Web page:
A recent study evaluating the long-term (2 year) weight reducing efficacy of different types of diets – including low carbohydrates – concluded – yet again - that it is the reduction in calories NOT the composition of the diet that matters.
In the study performed at Harvard School of Public Health, Boston, USA, researchers randomly assigned 811 overweight adults to one of four diets, each containing different amounts of fat and protein, with a graded reduction in carbohydrate intake. The diets consisted of similar foods and met guidelines for cardiovascular health. In addition to the low-calorie diet, the study participants were offered group and individual instructional sessions for 2 years. The main outcome was the change in body weight after 2 years for each of the four diets.
At 6 months, participants assigned to each diet had lost an average of 6 kg, which represented 7% of their initial weight; they began to regain weight after 12 months. By 2 years, weight loss remained similar in all groups, irrespective of the relative amounts of fat, protein and carbohydrate in the diet. Among the 80% of participants who completed the trial, the average weight loss was 4 kg and approximately 15% of the participants had a reduction of at least 10% of their initial body weight. Satiety (sense of fullness), hunger, satisfaction with the diet, and attendance at group sessions were similar for all diets; attendance was strongly associated with weight loss (0.2 kg per session attended). The diets improved risk factors such as cholesterol levels and insulin levels. The investigators concluded that it is the overall calorie intake that matters in weight reduction, regardless of the relative proportions of which macronutrients they emphasize.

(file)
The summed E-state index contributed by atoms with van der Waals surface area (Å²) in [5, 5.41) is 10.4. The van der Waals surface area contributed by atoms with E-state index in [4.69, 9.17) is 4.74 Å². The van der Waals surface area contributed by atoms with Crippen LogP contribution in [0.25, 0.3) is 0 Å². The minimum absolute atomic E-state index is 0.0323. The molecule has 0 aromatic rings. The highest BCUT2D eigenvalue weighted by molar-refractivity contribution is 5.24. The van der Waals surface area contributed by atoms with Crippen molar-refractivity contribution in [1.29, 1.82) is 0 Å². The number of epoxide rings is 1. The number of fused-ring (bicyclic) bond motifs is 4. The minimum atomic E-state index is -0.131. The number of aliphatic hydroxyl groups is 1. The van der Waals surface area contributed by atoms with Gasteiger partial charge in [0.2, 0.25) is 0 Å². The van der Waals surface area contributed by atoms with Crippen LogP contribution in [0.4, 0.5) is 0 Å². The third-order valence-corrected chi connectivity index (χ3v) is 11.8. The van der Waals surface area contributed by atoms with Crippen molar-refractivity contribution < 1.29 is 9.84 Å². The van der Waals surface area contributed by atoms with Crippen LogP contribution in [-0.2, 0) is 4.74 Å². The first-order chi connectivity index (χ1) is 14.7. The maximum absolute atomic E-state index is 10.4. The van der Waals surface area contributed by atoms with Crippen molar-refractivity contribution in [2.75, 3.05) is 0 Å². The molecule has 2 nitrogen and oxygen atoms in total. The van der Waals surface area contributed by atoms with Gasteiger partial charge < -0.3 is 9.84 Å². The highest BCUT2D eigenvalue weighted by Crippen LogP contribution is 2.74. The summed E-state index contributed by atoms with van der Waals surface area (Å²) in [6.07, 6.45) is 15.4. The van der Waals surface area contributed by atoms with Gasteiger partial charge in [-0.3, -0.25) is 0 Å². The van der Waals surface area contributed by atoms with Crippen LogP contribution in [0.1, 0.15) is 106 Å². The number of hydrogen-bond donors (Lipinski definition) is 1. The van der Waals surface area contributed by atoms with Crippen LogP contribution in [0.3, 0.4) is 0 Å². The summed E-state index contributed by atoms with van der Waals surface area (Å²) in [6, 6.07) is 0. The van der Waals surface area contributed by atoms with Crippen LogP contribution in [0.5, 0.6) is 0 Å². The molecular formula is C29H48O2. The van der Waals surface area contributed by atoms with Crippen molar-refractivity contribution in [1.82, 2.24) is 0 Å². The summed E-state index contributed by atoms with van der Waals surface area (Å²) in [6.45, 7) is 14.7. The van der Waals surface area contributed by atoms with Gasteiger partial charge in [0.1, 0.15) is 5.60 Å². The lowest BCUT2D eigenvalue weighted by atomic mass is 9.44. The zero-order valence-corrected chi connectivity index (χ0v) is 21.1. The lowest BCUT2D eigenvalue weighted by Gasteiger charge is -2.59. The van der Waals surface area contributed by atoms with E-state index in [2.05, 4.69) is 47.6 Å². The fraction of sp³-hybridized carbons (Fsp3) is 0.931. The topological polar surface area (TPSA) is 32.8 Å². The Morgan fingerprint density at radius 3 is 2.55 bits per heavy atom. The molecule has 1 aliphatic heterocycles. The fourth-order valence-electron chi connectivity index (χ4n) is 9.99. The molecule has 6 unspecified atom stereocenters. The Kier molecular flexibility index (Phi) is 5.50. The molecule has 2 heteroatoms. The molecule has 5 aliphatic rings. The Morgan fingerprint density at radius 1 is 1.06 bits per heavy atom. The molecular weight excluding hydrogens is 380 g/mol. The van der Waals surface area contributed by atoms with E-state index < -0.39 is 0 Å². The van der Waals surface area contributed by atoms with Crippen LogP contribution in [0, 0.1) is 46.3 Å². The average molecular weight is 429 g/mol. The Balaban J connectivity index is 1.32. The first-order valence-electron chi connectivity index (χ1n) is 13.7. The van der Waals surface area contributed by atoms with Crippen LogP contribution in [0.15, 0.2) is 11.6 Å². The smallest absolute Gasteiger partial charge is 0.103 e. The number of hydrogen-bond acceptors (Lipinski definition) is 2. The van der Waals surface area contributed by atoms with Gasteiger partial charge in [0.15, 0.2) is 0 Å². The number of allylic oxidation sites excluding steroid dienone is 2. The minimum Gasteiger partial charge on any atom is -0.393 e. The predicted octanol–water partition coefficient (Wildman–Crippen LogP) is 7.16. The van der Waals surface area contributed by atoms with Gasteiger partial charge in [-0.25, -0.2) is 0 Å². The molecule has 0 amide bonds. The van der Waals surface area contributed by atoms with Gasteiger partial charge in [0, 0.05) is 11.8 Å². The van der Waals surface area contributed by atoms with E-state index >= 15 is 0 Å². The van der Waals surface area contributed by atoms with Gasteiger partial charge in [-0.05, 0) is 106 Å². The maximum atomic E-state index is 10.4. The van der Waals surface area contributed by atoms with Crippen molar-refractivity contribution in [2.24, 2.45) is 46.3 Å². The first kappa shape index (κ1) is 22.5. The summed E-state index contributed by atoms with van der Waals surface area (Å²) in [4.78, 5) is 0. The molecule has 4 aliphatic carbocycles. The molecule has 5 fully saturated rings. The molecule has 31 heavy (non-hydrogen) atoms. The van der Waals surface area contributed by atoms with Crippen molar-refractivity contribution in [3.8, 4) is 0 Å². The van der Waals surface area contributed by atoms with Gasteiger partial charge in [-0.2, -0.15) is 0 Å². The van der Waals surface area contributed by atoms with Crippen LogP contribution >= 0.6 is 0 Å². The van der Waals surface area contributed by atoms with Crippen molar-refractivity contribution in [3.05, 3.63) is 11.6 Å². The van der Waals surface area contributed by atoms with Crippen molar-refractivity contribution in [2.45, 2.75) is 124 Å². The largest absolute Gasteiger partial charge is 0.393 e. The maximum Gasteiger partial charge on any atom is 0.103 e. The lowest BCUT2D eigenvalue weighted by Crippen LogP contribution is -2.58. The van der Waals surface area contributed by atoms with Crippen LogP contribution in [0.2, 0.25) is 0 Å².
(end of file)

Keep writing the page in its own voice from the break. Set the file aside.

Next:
This is a large and well conducted study from one of the most influential nutritional groups in the world and published in the prestigious New England Journal of Medicine. The results of this trial confirm what most experts already knew; that what produces weight loss has nothing to do with a specific level of carbohydrate (or indeed protein or fat), but is simply a function of the number of calories. The less you take in the more you lose. In addition, ketosis – still something promoted by some – is now regarded by most professionals as outdated, unnecessary and potentially harmful. The simple message is that to be successful in losing weight you need to reduce your total calorie intake and increase your calorie output through physical activity. Now where have I heard that before….?
Dr David Ashton MD PhD, Medical Director, Healthier Weight Centres